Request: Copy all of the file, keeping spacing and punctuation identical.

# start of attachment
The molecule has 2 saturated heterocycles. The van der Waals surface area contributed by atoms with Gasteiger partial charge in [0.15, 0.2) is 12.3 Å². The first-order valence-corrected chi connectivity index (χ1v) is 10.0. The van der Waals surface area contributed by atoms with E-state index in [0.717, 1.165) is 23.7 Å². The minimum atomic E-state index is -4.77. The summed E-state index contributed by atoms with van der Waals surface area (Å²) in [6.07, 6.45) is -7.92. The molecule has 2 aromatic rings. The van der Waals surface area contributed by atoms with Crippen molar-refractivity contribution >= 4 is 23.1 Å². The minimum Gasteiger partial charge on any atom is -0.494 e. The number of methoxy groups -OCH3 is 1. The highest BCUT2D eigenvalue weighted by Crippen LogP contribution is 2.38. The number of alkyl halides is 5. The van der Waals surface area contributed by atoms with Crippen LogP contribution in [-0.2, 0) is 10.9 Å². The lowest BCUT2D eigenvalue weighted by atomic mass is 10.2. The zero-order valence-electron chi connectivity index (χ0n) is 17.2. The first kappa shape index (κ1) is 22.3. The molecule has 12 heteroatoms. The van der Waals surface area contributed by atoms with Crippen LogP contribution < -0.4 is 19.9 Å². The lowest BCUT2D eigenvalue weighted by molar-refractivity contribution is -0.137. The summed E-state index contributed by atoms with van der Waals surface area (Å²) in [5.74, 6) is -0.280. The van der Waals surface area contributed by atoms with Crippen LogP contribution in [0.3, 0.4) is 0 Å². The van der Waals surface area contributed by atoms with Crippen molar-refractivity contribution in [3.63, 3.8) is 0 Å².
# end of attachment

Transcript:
The molecule has 2 saturated heterocycles. The van der Waals surface area contributed by atoms with Gasteiger partial charge in [0.15, 0.2) is 12.3 Å². The first-order valence-corrected chi connectivity index (χ1v) is 10.0. The van der Waals surface area contributed by atoms with E-state index in [0.717, 1.165) is 23.7 Å². The minimum atomic E-state index is -4.77. The summed E-state index contributed by atoms with van der Waals surface area (Å²) in [6.07, 6.45) is -7.92. The molecule has 2 aromatic rings. The van der Waals surface area contributed by atoms with Crippen molar-refractivity contribution >= 4 is 23.1 Å². The minimum Gasteiger partial charge on any atom is -0.494 e. The number of methoxy groups -OCH3 is 1. The highest BCUT2D eigenvalue weighted by Crippen LogP contribution is 2.38. The number of alkyl halides is 5. The van der Waals surface area contributed by atoms with Crippen LogP contribution in [-0.2, 0) is 10.9 Å². The lowest BCUT2D eigenvalue weighted by atomic mass is 10.2. The zero-order valence-electron chi connectivity index (χ0n) is 17.2. The first kappa shape index (κ1) is 22.3. The molecule has 12 heteroatoms. The van der Waals surface area contributed by atoms with Crippen LogP contribution < -0.4 is 19.9 Å². The lowest BCUT2D eigenvalue weighted by molar-refractivity contribution is -0.137. The summed E-state index contributed by atoms with van der Waals surface area (Å²) in [5.74, 6) is -0.280. The van der Waals surface area contributed by atoms with Crippen LogP contribution in [0.3, 0.4) is 0 Å². The van der Waals surface area contributed by atoms with Crippen molar-refractivity contribution in [3.63, 3.8) is 0 Å².